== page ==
The Ames Public Library welcomed five government officials to talk about Iowa’s controversial, “stand your ground” law Thursday night.
The panel included Commander Geoff Huff of the Ames Police Department, State Rep. Ako Abdul-Samad and Story County Attorney Jessica Reynolds. Together, the group discussed different aspects of the law including its subjective nature and the groups of people it affects most.
The law, which was adopted in 2017, is commonly known as the "stand your ground" law. Chapter 704 of the Iowa Code says an individual who believes there is reasonable risk to themselves may use reasonable force to prevent personal harm. This includes deadly force, as the law mentions firearms.
Abdul-Samad argued in opposition to the law because of its disproportionate effect on minorities.
“We don’t live in a country that has a level playing field," Abdul-Samad said.
Abdul-Samad cited the case of Trayvon Martin as an example of a black man being shot for appearing threatening, saying he believes the law is a tool that allows people to act on fear and a line should be drawn between self-defense and fear.
Abdul-Samad considers the law illegitimate and said Iowa should go back to the old self-defense laws that allowed a person to use reasonable force to defend themselves and their properties.
Reynolds also expressed her discontent with the law, saying it is based on subjectivity.
If a person feels threatened, they can use deadly force. The law also allows for mistakes, meaning if a person were to shoot someone they mistakenly took as a threat, they would not be held legally accountable. According to her, the perceived threat an individual feels is not a good basis for law.
“As a county attorney and someone who enforces laws, I like objectivity,” Reynolds said.
She told the audience that because the law is based on a subjective principle, different parts of the state are dealing with the law's procedure in separate ways. Reynolds said she believes this is unfair to her, and she sees the potential for misuse or misapplication, which could muddy the waters in a lot of legal situations.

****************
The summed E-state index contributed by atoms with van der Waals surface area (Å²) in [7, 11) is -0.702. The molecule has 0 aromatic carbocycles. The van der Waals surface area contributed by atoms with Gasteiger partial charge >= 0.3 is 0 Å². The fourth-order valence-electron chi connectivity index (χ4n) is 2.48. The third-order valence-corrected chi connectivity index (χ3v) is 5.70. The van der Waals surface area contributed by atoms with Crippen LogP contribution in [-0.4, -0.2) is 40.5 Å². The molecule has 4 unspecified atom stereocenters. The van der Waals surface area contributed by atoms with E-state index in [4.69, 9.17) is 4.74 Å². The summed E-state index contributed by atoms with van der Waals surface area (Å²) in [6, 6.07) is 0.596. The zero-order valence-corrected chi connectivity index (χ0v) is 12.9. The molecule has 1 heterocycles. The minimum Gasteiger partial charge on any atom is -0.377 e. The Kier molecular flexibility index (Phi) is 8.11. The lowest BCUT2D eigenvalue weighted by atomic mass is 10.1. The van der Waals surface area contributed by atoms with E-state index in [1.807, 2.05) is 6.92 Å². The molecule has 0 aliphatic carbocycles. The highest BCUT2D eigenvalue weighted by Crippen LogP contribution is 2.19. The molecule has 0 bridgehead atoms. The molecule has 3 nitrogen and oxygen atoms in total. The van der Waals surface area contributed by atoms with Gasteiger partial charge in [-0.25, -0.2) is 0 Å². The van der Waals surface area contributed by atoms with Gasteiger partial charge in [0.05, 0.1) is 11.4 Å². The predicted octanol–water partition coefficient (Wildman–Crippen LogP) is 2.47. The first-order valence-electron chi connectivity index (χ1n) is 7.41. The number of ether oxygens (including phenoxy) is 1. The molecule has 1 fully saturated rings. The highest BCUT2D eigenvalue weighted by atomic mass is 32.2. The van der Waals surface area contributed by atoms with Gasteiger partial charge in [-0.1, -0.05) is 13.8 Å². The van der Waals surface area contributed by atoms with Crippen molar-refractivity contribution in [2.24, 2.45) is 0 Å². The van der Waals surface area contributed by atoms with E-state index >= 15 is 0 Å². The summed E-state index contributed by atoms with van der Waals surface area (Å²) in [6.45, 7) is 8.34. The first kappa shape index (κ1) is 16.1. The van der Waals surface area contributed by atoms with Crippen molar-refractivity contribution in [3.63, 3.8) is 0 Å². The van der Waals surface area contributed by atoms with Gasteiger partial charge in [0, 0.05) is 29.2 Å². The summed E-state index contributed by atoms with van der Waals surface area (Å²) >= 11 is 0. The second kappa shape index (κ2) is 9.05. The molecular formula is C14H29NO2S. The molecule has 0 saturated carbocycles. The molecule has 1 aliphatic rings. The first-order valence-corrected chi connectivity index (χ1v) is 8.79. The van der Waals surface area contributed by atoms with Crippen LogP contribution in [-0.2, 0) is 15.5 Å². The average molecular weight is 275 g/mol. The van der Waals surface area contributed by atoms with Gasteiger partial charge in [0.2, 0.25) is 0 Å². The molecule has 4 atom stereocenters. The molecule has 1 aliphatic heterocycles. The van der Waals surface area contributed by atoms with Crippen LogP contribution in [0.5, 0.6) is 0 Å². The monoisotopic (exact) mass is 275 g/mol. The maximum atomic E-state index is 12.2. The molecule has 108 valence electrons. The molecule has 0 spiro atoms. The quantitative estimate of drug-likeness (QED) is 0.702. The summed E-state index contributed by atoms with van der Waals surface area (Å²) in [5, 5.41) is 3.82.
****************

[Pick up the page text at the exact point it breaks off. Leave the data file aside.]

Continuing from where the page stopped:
“It changes the potential self-defense claim in any case,” Reynolds said.
Huff spoke about the role of police in the sometimes complicated situations of a "stand your ground" law. Their job is not to determine guilt but to act as fact finders and gather information in order to discover the truth.
He said that citizens can help the police out in these situations by providing any evidence, especially videos.
Huff also discussed the idea behind the law in accordance with what is called “the castle doctrine.” The concept of the doctrine is that someone has the right to defend their lives, relatives and property if they are threatened. This is especially applicable to instances of home invasions.
Regarding the provision of the law that protects the individual who used deadly force, he said that the intention behind the law was to allow for innocent mistakes.
The law becomes particularly complicated when a person dies in the case. Without other evidence, the authorities have to rely on the word of the individual claiming self-defense.
“There’s always more to it than just the testimony of one person," Huff said.
All five members of the panel were opposed to the stand your ground law, and Abdul-Samad encouraged the audience members to initiate a change.
“Iowa has a history of doing the right thing and we’re losing that," Abdul-Samad said.